Tuesday, April 2, 2013

Film Review: The Master (2012)

Like the cult leader at the centre of this film, The Master has presence, style and bombast, but it's also resolutely shallow, long-winded and illogical. Joaquin Phoenix plays Freddie Quell, an alcoholic and all-around dim bulb who comes into the orbit of the "Master". The Master (Philip Seymour Hoffman) is Lancaster Dodd, founder of a cult that bears a passing resemblance to Scientology. In what amounts to a nearly plotless story, Freddie, who would have difficulty holding down a job as a ditch digger, becomes Lancaster's pet project. He keeps Freddie around despite his failings and works to indoctrinate him in his nonsensical ideas about past lives.

The fact that the film looks great and features top-notch acting can't paper over the fact that it doesn't muster a coherent point of view or purpose. The film's main focus is on the relationship between Freddie and Lancaster, and just on that basis the film is a total bust. Freddie is such a witless, loutish fuckup it makes no sense for Lancaster to keep him around. Freddie is the kind of person who makes other people feel intensely uncomfortable and/or creeped out, and Lancaster's inner circle certainly don't seem to like him, so why is Lancaster taken with him? There's no hint of a sexual attraction so we're left with the realization that their illogical relationship is simply the result of bad screenwriting.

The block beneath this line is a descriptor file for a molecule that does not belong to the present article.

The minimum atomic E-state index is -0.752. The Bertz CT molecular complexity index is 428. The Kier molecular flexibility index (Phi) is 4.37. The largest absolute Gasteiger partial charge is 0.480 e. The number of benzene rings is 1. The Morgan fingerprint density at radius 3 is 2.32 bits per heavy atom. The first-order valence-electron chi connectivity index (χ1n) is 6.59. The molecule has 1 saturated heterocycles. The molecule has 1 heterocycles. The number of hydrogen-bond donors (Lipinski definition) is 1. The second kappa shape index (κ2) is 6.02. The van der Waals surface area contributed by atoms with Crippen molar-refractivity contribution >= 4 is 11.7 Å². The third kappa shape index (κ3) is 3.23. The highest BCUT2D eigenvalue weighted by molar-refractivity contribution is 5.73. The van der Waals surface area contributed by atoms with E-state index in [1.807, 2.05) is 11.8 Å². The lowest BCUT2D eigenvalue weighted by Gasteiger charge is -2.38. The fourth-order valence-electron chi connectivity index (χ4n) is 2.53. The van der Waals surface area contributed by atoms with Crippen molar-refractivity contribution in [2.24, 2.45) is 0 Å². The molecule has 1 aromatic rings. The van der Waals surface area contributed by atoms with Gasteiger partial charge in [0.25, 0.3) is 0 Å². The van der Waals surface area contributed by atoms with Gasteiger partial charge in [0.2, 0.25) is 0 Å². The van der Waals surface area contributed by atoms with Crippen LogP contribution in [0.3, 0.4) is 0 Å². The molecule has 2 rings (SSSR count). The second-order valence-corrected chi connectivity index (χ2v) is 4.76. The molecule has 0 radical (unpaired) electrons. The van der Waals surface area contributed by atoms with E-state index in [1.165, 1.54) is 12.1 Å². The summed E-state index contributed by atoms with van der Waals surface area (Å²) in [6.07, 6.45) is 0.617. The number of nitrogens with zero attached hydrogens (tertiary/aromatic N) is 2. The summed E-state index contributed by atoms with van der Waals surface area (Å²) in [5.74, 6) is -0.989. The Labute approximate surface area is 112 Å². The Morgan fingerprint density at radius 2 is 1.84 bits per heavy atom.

The Master also suffers from a surfeit of what could be called arthouse film aesthetic. In practical terms this means scenes are extended past their natural expiration date; meaningful pauses abound; eye-catching shots and artful production design takes precedence over narrative; sequences that should be cut aren't; dialogue is prolix and redundant; and character motivation is always opaque. Writer/diretor Paul Thomas Anderson takes the blame for all this, and unfortunately his stock has been trending downward ever since the superlative Boogie Nights. All his films since then have featured superb acting performances, but his craft as a storyteller has become clumsy and murky. This is hands down Anderson's worst film, and the generally favorable, even fawning, reviews it's received reflect the enthusiasm critics have for Anderson's visual craft and way with actors rather than for his ability to make a film that's as smart as it is sharp-looking. The Master is certainly the best-looking film I've seen in quite a while, but it's also, like Freddie, the most empty-headed.


Anonymous said...

Thanks JC: I thought this movie might live up to Voltaire's quip on the origin of religion: "when the first scoundrel met the first fool." After reading your thoughts I'll give it a pass.

Hey - where's your review of "Masters of Atlantis"?

Cary Watson said...

A review of Masters of Atlantis? I'll get right on it.

Benjamin Taylor said...

I came into The Master ready to be outraged for a Best Picture Oscar snub, then despaired, scene-by-scene, until I lost all hope. Agreed on almost every count. Love how you described its "arthouse film aesthetic." It took me twice the words to get across the same thoughts.

Cary Watson said...

Thanks, Benjamin. Despair is the right word. I started the film full of enthusiasm, and then...bleh.